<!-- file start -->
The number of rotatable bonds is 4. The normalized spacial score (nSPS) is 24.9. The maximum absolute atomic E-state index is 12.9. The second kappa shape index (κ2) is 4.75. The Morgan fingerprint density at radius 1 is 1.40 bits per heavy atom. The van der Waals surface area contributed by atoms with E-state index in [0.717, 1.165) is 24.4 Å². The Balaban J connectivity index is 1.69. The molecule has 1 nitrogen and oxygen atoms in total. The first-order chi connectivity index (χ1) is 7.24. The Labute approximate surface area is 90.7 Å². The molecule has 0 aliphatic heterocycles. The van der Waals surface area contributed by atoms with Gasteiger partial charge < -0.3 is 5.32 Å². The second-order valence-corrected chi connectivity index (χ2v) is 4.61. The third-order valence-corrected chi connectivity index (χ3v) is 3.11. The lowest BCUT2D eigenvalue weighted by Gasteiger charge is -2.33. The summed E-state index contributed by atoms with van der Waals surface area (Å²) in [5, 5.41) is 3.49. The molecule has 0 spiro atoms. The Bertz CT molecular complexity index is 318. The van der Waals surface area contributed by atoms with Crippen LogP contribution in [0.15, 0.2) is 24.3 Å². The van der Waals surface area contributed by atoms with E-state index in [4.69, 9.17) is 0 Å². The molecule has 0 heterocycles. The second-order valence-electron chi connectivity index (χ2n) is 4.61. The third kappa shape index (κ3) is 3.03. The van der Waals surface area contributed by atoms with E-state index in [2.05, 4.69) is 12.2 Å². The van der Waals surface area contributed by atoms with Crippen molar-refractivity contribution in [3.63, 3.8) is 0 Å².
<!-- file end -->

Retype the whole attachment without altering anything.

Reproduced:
The number of rotatable bonds is 4. The normalized spacial score (nSPS) is 24.9. The maximum absolute atomic E-state index is 12.9. The second kappa shape index (κ2) is 4.75. The Morgan fingerprint density at radius 1 is 1.40 bits per heavy atom. The van der Waals surface area contributed by atoms with E-state index in [0.717, 1.165) is 24.4 Å². The Balaban J connectivity index is 1.69. The molecule has 1 nitrogen and oxygen atoms in total. The first-order chi connectivity index (χ1) is 7.24. The Labute approximate surface area is 90.7 Å². The molecule has 0 aliphatic heterocycles. The van der Waals surface area contributed by atoms with Gasteiger partial charge < -0.3 is 5.32 Å². The second-order valence-corrected chi connectivity index (χ2v) is 4.61. The third-order valence-corrected chi connectivity index (χ3v) is 3.11. The lowest BCUT2D eigenvalue weighted by Gasteiger charge is -2.33. The summed E-state index contributed by atoms with van der Waals surface area (Å²) in [5, 5.41) is 3.49. The molecule has 0 spiro atoms. The Bertz CT molecular complexity index is 318. The van der Waals surface area contributed by atoms with Crippen LogP contribution in [0.15, 0.2) is 24.3 Å². The van der Waals surface area contributed by atoms with E-state index in [4.69, 9.17) is 0 Å². The molecule has 0 heterocycles. The second-order valence-electron chi connectivity index (χ2n) is 4.61. The third kappa shape index (κ3) is 3.03. The van der Waals surface area contributed by atoms with E-state index in [2.05, 4.69) is 12.2 Å². The van der Waals surface area contributed by atoms with Crippen molar-refractivity contribution in [3.63, 3.8) is 0 Å².